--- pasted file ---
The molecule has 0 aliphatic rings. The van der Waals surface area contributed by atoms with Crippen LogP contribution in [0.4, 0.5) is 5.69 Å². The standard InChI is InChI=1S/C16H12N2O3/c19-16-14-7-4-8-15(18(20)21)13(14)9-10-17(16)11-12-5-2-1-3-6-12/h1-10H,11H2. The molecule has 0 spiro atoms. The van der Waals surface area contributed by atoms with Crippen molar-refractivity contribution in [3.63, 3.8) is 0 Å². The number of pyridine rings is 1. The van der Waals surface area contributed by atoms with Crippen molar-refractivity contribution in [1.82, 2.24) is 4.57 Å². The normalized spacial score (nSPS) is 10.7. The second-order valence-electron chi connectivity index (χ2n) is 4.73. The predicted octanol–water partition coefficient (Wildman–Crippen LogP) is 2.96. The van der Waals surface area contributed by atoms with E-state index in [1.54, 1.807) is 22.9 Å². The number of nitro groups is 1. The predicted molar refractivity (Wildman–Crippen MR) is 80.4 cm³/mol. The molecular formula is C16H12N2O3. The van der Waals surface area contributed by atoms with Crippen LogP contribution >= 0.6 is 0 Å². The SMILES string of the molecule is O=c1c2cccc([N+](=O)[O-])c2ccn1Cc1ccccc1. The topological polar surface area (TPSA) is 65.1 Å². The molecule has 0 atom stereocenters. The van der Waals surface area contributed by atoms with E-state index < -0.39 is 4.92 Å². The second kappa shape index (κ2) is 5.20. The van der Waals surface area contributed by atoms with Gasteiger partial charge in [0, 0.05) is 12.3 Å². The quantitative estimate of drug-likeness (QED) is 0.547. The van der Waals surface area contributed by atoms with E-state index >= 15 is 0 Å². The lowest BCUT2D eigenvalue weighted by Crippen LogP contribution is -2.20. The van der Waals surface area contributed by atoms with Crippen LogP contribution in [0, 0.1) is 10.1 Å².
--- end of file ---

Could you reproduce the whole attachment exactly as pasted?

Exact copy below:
The molecule has 0 aliphatic rings. The van der Waals surface area contributed by atoms with Crippen LogP contribution in [0.4, 0.5) is 5.69 Å². The standard InChI is InChI=1S/C16H12N2O3/c19-16-14-7-4-8-15(18(20)21)13(14)9-10-17(16)11-12-5-2-1-3-6-12/h1-10H,11H2. The molecule has 0 spiro atoms. The van der Waals surface area contributed by atoms with Crippen molar-refractivity contribution in [3.63, 3.8) is 0 Å². The number of pyridine rings is 1. The van der Waals surface area contributed by atoms with Crippen molar-refractivity contribution in [1.82, 2.24) is 4.57 Å². The normalized spacial score (nSPS) is 10.7. The second-order valence-electron chi connectivity index (χ2n) is 4.73. The predicted octanol–water partition coefficient (Wildman–Crippen LogP) is 2.96. The van der Waals surface area contributed by atoms with E-state index in [1.54, 1.807) is 22.9 Å². The number of nitro groups is 1. The predicted molar refractivity (Wildman–Crippen MR) is 80.4 cm³/mol. The molecular formula is C16H12N2O3. The van der Waals surface area contributed by atoms with Crippen LogP contribution >= 0.6 is 0 Å². The SMILES string of the molecule is O=c1c2cccc([N+](=O)[O-])c2ccn1Cc1ccccc1. The topological polar surface area (TPSA) is 65.1 Å². The molecule has 0 atom stereocenters. The van der Waals surface area contributed by atoms with E-state index < -0.39 is 4.92 Å². The second kappa shape index (κ2) is 5.20. The van der Waals surface area contributed by atoms with Gasteiger partial charge in [0, 0.05) is 12.3 Å². The quantitative estimate of drug-likeness (QED) is 0.547. The van der Waals surface area contributed by atoms with E-state index >= 15 is 0 Å². The lowest BCUT2D eigenvalue weighted by Crippen LogP contribution is -2.20. The van der Waals surface area contributed by atoms with Crippen LogP contribution in [0, 0.1) is 10.1 Å².